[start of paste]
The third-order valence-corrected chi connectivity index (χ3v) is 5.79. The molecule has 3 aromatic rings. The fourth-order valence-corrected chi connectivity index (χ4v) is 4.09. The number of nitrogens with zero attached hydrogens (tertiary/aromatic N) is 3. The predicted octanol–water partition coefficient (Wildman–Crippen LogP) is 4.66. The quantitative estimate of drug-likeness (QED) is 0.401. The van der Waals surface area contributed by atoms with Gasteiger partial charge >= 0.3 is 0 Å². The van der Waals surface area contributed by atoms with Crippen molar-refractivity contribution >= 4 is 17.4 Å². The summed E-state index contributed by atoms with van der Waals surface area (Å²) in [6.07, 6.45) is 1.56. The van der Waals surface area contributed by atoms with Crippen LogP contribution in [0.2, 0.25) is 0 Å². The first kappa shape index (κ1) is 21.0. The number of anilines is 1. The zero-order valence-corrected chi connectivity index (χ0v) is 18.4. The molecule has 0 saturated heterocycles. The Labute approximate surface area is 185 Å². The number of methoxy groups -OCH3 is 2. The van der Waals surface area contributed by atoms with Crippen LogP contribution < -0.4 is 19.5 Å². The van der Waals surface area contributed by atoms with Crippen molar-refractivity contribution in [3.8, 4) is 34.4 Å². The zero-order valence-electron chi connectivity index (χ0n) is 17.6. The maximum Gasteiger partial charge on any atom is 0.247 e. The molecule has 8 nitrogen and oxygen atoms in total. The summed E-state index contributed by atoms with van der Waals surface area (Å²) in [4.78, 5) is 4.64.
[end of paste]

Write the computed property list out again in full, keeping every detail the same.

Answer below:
The third-order valence-corrected chi connectivity index (χ3v) is 5.79. The molecule has 3 aromatic rings. The fourth-order valence-corrected chi connectivity index (χ4v) is 4.09. The number of nitrogens with zero attached hydrogens (tertiary/aromatic N) is 3. The predicted octanol–water partition coefficient (Wildman–Crippen LogP) is 4.66. The quantitative estimate of drug-likeness (QED) is 0.401. The van der Waals surface area contributed by atoms with Gasteiger partial charge >= 0.3 is 0 Å². The van der Waals surface area contributed by atoms with Crippen molar-refractivity contribution >= 4 is 17.4 Å². The summed E-state index contributed by atoms with van der Waals surface area (Å²) in [6.07, 6.45) is 1.56. The van der Waals surface area contributed by atoms with Crippen LogP contribution in [0.2, 0.25) is 0 Å². The first kappa shape index (κ1) is 21.0. The number of anilines is 1. The zero-order valence-corrected chi connectivity index (χ0v) is 18.4. The molecule has 0 saturated heterocycles. The Labute approximate surface area is 185 Å². The number of methoxy groups -OCH3 is 2. The van der Waals surface area contributed by atoms with Crippen LogP contribution < -0.4 is 19.5 Å². The van der Waals surface area contributed by atoms with Crippen molar-refractivity contribution in [3.8, 4) is 34.4 Å². The zero-order valence-electron chi connectivity index (χ0n) is 17.6. The maximum Gasteiger partial charge on any atom is 0.247 e. The molecule has 8 nitrogen and oxygen atoms in total. The summed E-state index contributed by atoms with van der Waals surface area (Å²) in [4.78, 5) is 4.64.